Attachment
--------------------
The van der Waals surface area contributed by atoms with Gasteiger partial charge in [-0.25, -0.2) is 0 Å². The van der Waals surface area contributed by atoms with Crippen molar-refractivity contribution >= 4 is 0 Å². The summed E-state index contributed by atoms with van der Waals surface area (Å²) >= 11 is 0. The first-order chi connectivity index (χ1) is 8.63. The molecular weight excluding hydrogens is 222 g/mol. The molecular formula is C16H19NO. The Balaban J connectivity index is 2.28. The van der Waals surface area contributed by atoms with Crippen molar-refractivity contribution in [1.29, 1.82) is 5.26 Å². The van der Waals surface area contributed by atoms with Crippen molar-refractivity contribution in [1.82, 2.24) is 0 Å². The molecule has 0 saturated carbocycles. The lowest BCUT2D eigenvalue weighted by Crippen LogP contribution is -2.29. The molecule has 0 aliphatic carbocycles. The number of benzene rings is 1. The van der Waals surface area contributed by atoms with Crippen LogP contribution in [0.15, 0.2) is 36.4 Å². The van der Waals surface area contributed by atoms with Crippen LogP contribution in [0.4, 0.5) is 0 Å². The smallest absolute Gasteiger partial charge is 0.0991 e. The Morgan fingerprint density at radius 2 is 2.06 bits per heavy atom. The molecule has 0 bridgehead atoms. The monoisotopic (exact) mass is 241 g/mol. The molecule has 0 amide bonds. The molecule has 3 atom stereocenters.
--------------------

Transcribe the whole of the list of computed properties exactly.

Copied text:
The van der Waals surface area contributed by atoms with Gasteiger partial charge in [-0.25, -0.2) is 0 Å². The van der Waals surface area contributed by atoms with Crippen molar-refractivity contribution >= 4 is 0 Å². The summed E-state index contributed by atoms with van der Waals surface area (Å²) >= 11 is 0. The first-order chi connectivity index (χ1) is 8.63. The molecular weight excluding hydrogens is 222 g/mol. The molecular formula is C16H19NO. The Balaban J connectivity index is 2.28. The van der Waals surface area contributed by atoms with Crippen molar-refractivity contribution in [1.29, 1.82) is 5.26 Å². The van der Waals surface area contributed by atoms with Crippen molar-refractivity contribution in [1.82, 2.24) is 0 Å². The molecule has 0 saturated carbocycles. The lowest BCUT2D eigenvalue weighted by Crippen LogP contribution is -2.29. The molecule has 0 aliphatic carbocycles. The number of benzene rings is 1. The van der Waals surface area contributed by atoms with Crippen LogP contribution in [0.15, 0.2) is 36.4 Å². The van der Waals surface area contributed by atoms with Crippen LogP contribution in [0.4, 0.5) is 0 Å². The smallest absolute Gasteiger partial charge is 0.0991 e. The Morgan fingerprint density at radius 2 is 2.06 bits per heavy atom. The molecule has 0 bridgehead atoms. The monoisotopic (exact) mass is 241 g/mol. The molecule has 0 amide bonds. The molecule has 3 atom stereocenters.